• Carefully place the measuring device at a starting point, accurately iterates it (if necessary) and counts units from the starting point to the ending point. Notices the last part isn't a unit, but unsure what to do.
• Paces the measuring device near a starting point. Miss counts, sloppy iteration (if necessary) and misses the starting point and the ending point by a significant amount. Not concerned about the last unit not being a total unit.

Lower level

#### Exploration

1. Ask the students how they can measure their table.
2. Form students into groups and give them a straw (so there are at least three different lengths) to use as a measuring tool.
3. Have students measure the length and width of tables with straws and record their results. (Observe technique students use to measure table)
4. Bring the students back together as a class.
5. Tell. Share your measurements by writing it on the board.

#### Invention

2. Discuss why they are different? Different lengths of straws and some may have rounded up and others rounded down because the length is so long.
3. Show the students a meter tape (with centimeters marked).
4. Ask. How are they different than the straws? They are all the same length (non standard measurement) and they are smaller.
5. Ask. Can you measure the same table with it?
6. Tell. Measure the table and record the results.
7. Tell. Share your measurements by writing it on the board.
8. Have them compare their results and discuss the differences. The result, most probably will not be the same. Focus on the results as being closer than the measurements with the straws. Develop the idea of standard unit now and later work on accuracy.
9. Ask. Why do scientists want to use a meter tape to measure? Accuracy to measure change and communicate better.
10. Introduce the term standard unit of measure.
11. Ask. Why it is important to have standard measurement? To have a standard unit that all people understand so we can communicate better. Point out that if you want to know if a table will fit a certain space using a non standard unit (arm length, back to back foot measurement, ... ) can provide enough accuracy to get the job down. It's when you need to communicate to another person, the standard unit becomes necessary. Buy carpet, table cloth to fit the table, ...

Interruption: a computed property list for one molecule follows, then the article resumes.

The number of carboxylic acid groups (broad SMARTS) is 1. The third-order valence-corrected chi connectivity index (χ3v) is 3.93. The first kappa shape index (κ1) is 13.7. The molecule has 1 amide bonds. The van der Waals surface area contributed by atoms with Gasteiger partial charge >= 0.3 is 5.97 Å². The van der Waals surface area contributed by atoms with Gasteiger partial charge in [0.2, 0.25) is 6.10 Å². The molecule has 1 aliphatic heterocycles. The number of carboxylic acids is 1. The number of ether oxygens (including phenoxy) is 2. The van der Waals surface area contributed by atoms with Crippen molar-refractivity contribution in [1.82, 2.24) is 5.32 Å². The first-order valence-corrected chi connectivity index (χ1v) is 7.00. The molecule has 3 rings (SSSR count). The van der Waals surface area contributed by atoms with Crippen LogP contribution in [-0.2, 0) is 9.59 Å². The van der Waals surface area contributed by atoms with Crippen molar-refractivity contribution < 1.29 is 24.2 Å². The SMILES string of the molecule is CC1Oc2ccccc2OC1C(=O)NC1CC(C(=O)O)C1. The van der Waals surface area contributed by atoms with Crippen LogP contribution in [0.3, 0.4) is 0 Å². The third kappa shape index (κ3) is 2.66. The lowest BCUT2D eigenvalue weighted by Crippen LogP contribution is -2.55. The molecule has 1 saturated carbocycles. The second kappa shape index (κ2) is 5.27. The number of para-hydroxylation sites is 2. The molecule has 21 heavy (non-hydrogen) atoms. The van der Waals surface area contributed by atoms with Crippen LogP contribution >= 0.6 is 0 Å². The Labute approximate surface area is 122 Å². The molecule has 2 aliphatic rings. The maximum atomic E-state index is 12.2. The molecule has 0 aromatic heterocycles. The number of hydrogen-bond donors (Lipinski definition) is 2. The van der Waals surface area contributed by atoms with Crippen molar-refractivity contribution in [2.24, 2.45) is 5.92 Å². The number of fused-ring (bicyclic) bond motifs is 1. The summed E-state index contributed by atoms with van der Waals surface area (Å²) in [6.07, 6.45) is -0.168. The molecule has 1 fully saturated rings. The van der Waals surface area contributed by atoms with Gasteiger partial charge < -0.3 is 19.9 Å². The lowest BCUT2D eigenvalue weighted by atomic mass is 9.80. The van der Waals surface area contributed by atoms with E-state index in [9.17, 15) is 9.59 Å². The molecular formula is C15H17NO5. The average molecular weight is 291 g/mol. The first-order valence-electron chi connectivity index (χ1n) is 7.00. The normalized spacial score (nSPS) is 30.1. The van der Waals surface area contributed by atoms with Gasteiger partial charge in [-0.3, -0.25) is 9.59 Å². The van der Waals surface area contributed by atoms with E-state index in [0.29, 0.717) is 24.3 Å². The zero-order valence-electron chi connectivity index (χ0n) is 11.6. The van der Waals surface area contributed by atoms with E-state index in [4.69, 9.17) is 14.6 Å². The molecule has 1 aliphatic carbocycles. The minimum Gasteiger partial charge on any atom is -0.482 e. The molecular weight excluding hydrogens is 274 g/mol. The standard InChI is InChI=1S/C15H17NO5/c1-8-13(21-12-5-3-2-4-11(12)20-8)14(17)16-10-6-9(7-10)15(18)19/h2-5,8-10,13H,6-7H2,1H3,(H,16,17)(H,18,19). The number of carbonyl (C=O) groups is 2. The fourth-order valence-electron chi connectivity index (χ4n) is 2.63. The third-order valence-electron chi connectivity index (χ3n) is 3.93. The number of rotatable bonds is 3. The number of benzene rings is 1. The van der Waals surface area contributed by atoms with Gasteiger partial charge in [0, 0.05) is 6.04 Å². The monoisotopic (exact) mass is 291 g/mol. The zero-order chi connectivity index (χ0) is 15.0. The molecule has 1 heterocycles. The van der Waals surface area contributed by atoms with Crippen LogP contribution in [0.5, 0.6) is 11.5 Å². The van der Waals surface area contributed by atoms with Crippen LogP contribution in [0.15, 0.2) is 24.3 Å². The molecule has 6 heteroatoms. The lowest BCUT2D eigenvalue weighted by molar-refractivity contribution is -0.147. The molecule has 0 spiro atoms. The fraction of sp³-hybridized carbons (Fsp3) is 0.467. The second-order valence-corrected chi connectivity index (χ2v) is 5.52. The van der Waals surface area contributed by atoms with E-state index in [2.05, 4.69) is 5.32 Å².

12. Ask. What kind of measurement a carpenter uses on their tape measure?
15. Ask. How to measure the amount of pop in a bottle? … Accept all answer.
16. Tell. A measuring tape is used to measure linear measurement: the distance between two points.
17. Ask. What are examples and non examples of linear measurement?
18. Randomly mention things to measure and ask if they would measure those items with a tape or not.
19. If students need practice finding the numbers on a tape, put them in pairs and randomly call out certain numbers for them to locate on the meter tape.
20. Have the students measure a large variety of items with their meter tape, recording information on a How Long Is It lab sheet.
21. Have students compare measurements.
22. Discuss for instance why one person’s foot may have measured longer than the next person.
23. Ask. How people use measurement outside of school?
24. Ask. How important is it to be accurate? Depending on the age of your students you may or may not want to focus on accuracy. Young children have a difficult time accurately lining up rulers from start to finish and like with the straws end to end from start to finish. If your students are ready to proceduralize measuring then have them discuss and you can write a procedure to measure linearly.
25. Ask. Why is a standard unit of measurement is so important? To communicate measurement accurately.

### Activity 2 - Take Me To Your Liter

Materials:

• For each group of four students:
Vials (assorted sizes of small containers to use as non standard units), 100ml graduated cylinder, 50-ml Syringe, Plastic cup, Basin, 1-L container (may use a liter pop bottle), Soda Can, "Full Volume" lab sheet, "Volumes in My Life" lab sheet
• For the Class:
1 Spoon 1-ml, 1 Beaker, 1-L, 2 Pitchers for water, Paper towels and or bath towels

Focus questions:

1. How do we know how much a container holds?

Learning outcomes:

1. Describe how to measure capacity or volume of containers.

Suggested procedures overview:

1. Put students in groups, focus their attention, and assess their initial understanding of the focus questions.
2. Have students measure a container with a different container (distribute volumes of cups among the students).
3. Measure volume in ml with a graduated cylinder.
4. Record information on student lab sheets.

Scoring guide for

Top level

• Carefully fill the measuring device without spilling and look at the marks level with the surface to be more accurate and repeat until all has been measured. May use tally marks for larger quantities to keep count.
• Pour and count. Miscount, liquid levels are above and below the measured indicator on the measuring device. may spill some amounts.

Lower level

#### Exploration

1. Hold up a clear plastic cup.
2. Ask. How do we know how much this container holds?
3. Ask. Do you know what the word capacity means?
4. Tell. Let's find the capacity of the cup.